The Ruins of St. Paul is basically a facade of the Cathedral of St. Paul. It was built in the early 17th Century by Jesuits. It was at one time the largest Catholic church in Asia. Today it is a great tourist attraction and is one of the most famous landmarks in Macao. The Ruins of St. Paul was designed as World Heritage Site by UNECO in 2005.
Everyone flocks here. You might as well.
The facade of an old cathedral that was destroyed in a fire almost 100 years ago. Today, it is the symbol of Macanese Tourism.
There are staircases behind the facade, allowing you to climb all the way to the "windows" and take a view. Come in the evening and you will see the facade lights up beautifully.
Also, take a look at the museum of sacred arts behind in a below road-level chamber. One wing contains Catholic artefacts while the other wing showcased bones and skulls of prosecuted believers of Catholicism in the early days.
All that remains of the greatest of Macau’s chruches is its magnificent stone facade and grand staircase. The church was built in 1602 adjoining the Jesuit College of St. Paul’s, the first Western college in the Far East where missionarie such as Matteo Ricci and dam Schall studied Chinese before serving at the Ming Court in Peking as astronomers and mathematicians. The church, made of taipa and wood, was brilliantly decorated and fiurnished, according to early travellers. The facade of carved stone was built 1620-27 by Japanese Christian exiles and local craftsmen under the direction of Italian Jesuit Carlo Spinola. After the expulsion of the Jesuits, the college was used as an army barracks and in 1835 a fire started in the kitchens and destroyed the college and the body of the church. The surviving facade rised in 4 colonnaded tiers, and is covered with carvings and statues which eloquently illustrate the early days of the Church in Asia. There are statues of the Virgin and saints, symbols of the Garden of Eden and the Crucifixion, angels and the devil, a Chinese dragon and a Japanese chrysanthemum, a Portuguese sailing ship and pious warning inscribed in Chinese.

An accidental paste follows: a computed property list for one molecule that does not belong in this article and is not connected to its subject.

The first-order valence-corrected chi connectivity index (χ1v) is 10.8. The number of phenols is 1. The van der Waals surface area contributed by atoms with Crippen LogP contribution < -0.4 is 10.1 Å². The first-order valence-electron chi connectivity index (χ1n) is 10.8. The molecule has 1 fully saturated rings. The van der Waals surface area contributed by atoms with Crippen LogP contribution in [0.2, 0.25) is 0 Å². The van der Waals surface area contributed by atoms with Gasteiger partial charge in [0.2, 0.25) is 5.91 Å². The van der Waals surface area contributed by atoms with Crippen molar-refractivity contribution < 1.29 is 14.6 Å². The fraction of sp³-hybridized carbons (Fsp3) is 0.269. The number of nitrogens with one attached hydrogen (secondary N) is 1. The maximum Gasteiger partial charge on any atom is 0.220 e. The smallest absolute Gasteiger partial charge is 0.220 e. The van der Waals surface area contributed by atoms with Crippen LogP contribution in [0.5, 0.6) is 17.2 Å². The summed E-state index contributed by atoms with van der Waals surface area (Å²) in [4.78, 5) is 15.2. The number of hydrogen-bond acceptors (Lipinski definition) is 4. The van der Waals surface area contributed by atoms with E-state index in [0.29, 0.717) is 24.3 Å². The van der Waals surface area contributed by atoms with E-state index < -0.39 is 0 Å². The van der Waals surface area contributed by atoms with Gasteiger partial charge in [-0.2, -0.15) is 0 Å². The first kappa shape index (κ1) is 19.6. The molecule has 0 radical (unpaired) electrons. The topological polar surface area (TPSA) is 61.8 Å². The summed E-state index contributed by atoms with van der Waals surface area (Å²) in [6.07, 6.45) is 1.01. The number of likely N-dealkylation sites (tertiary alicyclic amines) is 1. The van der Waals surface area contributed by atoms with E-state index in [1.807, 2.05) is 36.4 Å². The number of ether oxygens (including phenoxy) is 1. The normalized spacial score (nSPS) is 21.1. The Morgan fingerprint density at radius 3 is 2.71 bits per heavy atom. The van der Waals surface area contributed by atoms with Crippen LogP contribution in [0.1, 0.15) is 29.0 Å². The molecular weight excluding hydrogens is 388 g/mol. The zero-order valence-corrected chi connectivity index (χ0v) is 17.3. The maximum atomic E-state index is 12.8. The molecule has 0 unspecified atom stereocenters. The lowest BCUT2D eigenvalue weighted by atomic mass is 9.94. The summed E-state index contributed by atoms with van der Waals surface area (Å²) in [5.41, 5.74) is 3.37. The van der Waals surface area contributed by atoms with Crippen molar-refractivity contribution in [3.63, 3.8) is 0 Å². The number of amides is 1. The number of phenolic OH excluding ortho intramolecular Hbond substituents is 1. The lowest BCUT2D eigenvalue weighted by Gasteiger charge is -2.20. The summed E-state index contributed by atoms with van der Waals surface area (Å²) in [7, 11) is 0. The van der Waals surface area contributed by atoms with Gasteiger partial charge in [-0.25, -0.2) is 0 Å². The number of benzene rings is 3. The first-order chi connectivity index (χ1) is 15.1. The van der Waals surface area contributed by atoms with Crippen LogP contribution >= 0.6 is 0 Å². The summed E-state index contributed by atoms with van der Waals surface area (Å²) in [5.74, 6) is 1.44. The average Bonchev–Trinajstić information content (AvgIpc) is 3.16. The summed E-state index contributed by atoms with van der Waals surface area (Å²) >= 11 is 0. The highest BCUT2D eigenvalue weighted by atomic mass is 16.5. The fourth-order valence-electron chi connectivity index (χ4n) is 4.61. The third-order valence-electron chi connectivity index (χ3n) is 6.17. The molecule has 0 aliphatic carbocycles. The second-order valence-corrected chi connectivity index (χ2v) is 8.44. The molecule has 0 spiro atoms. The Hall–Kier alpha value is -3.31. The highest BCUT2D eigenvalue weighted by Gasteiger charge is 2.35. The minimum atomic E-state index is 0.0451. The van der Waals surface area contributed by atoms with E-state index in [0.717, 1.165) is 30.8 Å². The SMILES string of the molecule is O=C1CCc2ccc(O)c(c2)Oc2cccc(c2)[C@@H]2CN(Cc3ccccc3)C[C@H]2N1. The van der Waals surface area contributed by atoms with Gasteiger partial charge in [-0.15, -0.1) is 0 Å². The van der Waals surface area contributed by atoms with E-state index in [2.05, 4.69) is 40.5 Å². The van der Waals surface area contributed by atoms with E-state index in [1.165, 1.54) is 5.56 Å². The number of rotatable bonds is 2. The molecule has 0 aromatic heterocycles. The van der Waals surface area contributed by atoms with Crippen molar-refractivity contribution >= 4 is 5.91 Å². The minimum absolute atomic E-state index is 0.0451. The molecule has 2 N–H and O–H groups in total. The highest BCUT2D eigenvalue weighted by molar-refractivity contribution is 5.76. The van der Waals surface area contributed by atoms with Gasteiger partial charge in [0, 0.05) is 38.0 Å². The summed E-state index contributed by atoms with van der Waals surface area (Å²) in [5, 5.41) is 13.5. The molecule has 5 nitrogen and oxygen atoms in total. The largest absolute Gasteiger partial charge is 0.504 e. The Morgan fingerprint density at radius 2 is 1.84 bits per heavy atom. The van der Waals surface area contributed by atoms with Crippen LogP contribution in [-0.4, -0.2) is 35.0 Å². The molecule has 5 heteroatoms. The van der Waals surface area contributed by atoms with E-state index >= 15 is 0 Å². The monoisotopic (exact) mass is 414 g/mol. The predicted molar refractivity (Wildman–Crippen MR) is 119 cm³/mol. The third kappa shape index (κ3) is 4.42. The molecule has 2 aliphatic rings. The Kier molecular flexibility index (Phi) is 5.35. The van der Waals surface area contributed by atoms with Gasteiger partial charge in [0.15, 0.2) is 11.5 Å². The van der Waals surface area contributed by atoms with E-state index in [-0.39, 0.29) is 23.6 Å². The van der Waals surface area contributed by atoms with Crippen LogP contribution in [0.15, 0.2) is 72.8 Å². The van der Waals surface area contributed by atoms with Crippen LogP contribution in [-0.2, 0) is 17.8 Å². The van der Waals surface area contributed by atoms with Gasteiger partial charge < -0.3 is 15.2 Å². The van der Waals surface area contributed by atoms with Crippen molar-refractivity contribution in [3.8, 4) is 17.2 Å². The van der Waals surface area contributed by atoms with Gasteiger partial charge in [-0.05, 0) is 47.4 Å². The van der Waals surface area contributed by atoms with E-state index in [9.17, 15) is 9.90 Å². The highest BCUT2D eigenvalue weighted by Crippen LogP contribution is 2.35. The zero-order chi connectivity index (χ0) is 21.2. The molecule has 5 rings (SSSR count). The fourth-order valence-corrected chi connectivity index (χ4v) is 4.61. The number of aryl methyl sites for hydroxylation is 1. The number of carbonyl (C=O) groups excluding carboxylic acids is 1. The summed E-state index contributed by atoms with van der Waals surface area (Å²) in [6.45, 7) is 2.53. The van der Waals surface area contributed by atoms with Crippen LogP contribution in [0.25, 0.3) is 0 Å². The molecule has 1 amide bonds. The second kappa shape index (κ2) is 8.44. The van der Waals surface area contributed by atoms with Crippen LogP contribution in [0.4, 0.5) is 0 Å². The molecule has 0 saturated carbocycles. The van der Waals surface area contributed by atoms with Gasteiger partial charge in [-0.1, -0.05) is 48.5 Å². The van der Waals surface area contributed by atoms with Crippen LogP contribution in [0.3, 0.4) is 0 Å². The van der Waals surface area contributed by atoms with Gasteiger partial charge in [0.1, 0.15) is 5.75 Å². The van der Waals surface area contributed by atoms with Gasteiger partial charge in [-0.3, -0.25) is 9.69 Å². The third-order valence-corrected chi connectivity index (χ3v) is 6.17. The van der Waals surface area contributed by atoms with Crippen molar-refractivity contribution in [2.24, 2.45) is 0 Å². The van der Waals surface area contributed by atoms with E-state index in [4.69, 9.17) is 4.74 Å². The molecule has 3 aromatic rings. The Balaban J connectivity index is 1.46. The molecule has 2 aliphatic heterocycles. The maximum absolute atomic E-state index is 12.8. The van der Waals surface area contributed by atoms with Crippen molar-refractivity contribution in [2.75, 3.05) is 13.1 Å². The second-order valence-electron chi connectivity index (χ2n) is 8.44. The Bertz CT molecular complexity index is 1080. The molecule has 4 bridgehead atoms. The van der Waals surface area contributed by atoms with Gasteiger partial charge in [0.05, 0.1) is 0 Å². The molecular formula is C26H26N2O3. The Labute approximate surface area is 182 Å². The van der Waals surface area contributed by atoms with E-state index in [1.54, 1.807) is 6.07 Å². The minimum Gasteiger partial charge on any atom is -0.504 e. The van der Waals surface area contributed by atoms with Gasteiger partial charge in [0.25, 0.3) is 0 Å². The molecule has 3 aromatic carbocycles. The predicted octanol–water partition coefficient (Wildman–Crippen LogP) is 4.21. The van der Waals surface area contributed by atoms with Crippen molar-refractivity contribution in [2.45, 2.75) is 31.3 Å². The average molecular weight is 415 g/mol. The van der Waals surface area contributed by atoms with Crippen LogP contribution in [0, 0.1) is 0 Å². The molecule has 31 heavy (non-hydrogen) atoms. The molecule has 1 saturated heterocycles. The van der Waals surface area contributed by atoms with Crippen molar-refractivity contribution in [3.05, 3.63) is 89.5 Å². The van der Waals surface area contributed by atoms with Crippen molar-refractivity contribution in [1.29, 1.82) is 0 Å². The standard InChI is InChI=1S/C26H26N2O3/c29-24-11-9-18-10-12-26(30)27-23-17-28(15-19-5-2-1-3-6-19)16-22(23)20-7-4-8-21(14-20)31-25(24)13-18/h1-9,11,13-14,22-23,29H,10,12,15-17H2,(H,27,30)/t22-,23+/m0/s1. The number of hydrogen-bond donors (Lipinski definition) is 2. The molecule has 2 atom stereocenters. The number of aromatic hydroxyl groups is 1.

What is left is just the facade of the Church. The church itself was built in 1637 but since then it was burnt by fire 3 times and the last in 1853.
To reach the church, there is a long series of steps. Behind the facade is a stairway and so you can peer down for an excellent view from the facade.
This facade has been a major historic and tourist landmark of Macao. One must see it when in Macao.
The facade is all that remains of the once-majestic Cathedral of St. Paul, which was almost completely destroyed by a fire in 1835 but undoubtedly remains the symbol of colonial Macau. This is well worth a visit, as there are beautiful relics and engravings all throughout the ruins, along with a free tour of the Museum of Sacred Art when you descend into what was once the crypt of the church.
Built by the Jesuits in 1602, assisted by Japanese Christian stonemasons who had fled persecution in Japan. It was destroyed by fire in 1835 except for its stone façade with carvings that tell the story of the Catholic Church in Asia. Admire the carvings, then visit the restored crypt containing relics of Christian martyrs and a Museum of Sacred Art.
Best pictures are taken from the staircase or from its bottom in front of the garden.
This monument is the most recognizable icon of Macua. The church built in the 17th century this was once considered the greatest christian church in Asia. The structure burnt down in 1835, leaving the facade you see today.
Although the site has its charm, its hard to understand how this and not some of the existing very ornate churches like St Dominic's did not become the symbol of the city.
The church of St. Paul's was of a complex together with the Monte Fort built in 1630. In 1835 a fire which destroyed all the church except for its great stone facade.
After restoration work, lasting from 1990 to 1995, the back side of the Ruins of St. Paul's was turned into a museum. The ruins are regarded as the symbol of Macau and now offer visitors a new site where they can view the remains of the former Church of the Mother of God, visit a Crypt where the relics of the Martyrs of Japan and Vietnam rest, and a museum of Sacred Art where there are exhibits of paintings, sculptures and liturgical objects from churches and monasteries in the City.
You definitely CANNOT leave Macau without having your picture taken in front of the most famous landmark of the city...the Ruinas de Sao Paulo or St. Paul's Ruins! Ravaged by a fire more than 100 years ago, what is left of the church today is just the facade.
This is perhaps the most famous landmark of Macau and as such is a symbol for the country. The ruins of St Paul's refer to just the facade of what was originally the Church of Mater Dei built between 1602 and 1640, once one of the finest Christian buildings in the Far East. The church was built after the destruction of the first church by fire in 1601 and was modelled on the church of the Gesù in Rome. It was destroyed by fire in 1835 along with St. Paul's College, the first western-style university in the Far East, which stood adjacent to the church.